"(11) This section shall come into force on such day as the Treasury may by order made by statutory instrument appoint, but no such order shall be made until an economic impact assessment has been made of the effect of the changes on activity and employment in the oil industry in the North Sea.".
Mr. Flight: The issues raised by the amendments are some of the most important that we shall consider. The Committee and the Government will be aware that a broad cross-section of people in political partiescertainly Scottish MPs of all partiesand the oil industry think that the proposal is not wise. I hope that the Government will listen to the arguments and think about them before we reach the Bill's final stages.
To make sense of the amendments, I shall run through the arguments. The clause imposes a 10 per cent. supplementary charge on top of the 30 per cent. corporation tax charge on oil companies. Clause 91 sets out the process for assessment and clause 92 sets out the transitional provisions. The amendments are designed, in different ways, to prune back or check what is provided and, in some cases, to delay implementation until proper further consideration is given.
The central issue is that the Treasury argues that it will be commercially successful to levy significant extra tax on the oil industry. The Treasury knows that independent assessment estimates that, if oil prices remain reasonably stable, between now and 2010 that will generate about £6 billion in extra tax, some £2 billion of which will be realised in the coming fiscal year. The Government's case is that that would not materially damage investment, employment and operations in the North sea.
The Government have made the wrong judgment. On the central issue of the movement of oil prices, I suspect that they did their thinking earlier in the year when oil prices were higher. They did not expect oil prices to be in the order of $18 to $20 or take account of the increases in output from Russia over the next few years.
Mr. Flight: I have found no such evidence; if anything, oil production is overtaxed, particularly in relation to the risks and nature of the businesses, as I shall explain. I have been trying to stress that the Treasury decision was made in the expectation of higher oil prices and was commercially wrong. That has nothing to do with whether it was morally right or wrong. The Treasury's analysis was grounded on excess profitability, but was based on far too short a period of profitability in recent times when oil prices have been higher. Independent analysis of profitability shows that between 1996 and 1999 profit margins have been as little as 1 to 8 per cent., based on an oil price of $15 to $20 a barrel. The United Kingdom needs to be fiscally attractive to meet the challenge of a mature industry that has an unfavourable risk reward profile compared with other parts of the world, particularly the Mexican basin, and whose operations are relatively expensive.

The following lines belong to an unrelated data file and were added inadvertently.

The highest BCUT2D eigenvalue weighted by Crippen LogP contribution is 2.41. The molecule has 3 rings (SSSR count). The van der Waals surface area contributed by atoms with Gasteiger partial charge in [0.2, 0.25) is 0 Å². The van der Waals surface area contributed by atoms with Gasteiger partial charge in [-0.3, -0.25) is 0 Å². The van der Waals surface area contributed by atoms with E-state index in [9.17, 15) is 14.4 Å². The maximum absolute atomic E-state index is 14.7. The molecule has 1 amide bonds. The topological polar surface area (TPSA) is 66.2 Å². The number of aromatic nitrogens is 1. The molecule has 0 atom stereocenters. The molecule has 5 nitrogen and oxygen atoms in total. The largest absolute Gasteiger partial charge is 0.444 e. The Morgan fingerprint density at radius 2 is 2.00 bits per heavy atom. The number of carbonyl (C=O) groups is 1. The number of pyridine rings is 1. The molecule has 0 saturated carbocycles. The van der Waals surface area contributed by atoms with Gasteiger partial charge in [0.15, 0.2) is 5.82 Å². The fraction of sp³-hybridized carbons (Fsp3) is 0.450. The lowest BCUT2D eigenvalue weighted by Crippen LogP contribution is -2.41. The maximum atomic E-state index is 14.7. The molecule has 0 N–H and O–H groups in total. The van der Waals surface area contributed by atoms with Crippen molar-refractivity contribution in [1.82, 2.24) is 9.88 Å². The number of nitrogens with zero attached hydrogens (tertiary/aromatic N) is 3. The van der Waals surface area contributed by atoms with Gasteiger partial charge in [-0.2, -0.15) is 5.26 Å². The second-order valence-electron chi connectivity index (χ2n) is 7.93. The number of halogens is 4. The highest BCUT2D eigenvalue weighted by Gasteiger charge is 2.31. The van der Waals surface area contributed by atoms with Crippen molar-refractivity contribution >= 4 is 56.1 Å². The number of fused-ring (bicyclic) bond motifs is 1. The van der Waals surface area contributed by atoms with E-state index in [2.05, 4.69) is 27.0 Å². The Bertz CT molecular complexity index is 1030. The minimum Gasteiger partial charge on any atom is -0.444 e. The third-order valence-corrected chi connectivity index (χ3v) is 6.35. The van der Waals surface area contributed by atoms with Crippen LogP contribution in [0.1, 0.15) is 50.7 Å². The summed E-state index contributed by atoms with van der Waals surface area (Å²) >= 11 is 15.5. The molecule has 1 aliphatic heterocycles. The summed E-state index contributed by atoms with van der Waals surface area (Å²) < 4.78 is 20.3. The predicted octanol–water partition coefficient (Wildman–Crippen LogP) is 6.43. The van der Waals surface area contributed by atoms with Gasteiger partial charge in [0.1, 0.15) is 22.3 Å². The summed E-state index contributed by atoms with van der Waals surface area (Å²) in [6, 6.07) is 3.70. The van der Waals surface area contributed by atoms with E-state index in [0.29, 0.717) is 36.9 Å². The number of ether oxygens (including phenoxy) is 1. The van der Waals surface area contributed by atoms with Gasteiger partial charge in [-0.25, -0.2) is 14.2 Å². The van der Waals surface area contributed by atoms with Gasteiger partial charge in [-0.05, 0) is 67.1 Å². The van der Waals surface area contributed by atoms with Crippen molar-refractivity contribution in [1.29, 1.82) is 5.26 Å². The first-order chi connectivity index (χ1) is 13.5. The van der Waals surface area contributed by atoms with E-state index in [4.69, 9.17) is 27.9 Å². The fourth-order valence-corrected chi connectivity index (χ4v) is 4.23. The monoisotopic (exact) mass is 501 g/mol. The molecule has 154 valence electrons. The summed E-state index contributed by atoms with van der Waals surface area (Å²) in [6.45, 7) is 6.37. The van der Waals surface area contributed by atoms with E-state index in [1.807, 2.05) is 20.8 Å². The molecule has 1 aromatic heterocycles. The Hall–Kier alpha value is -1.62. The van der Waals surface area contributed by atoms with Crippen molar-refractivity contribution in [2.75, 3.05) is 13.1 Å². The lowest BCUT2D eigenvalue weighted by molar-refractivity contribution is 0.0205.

Mr. Frank Doran (Aberdeen, Central): The hon. Gentleman's arguments would be a little stronger were it not for the fact that in 1993 the Conservative Chancellor raised oil taxes and took £600 million to £700 million from the North sea. Some commentators, encouraged by the then Chancellor, described that as a boost to the North sea oil industry. How is that consistent with the hon. Gentleman's position?
Mr. Flight: First, the lesson was learned. I am not sure that the hon. Gentleman gave the correct date. He mentioned 1993, but I think that the lesson was learned in 1983 when the Conservative Government put up taxation on the back of rising oil prices. There was a reaction, which will be repeated if the present measures are accepted, but thereafter there was a settlement with the industry.
Malcolm Bruce (Gordon): The hon. Gentleman may recallI was in the House then and remember it wellthat we divided the House and voted against the Conservative Government. The then shadow Chancellor refused to join us on the grounds that he supported the then Government's tax.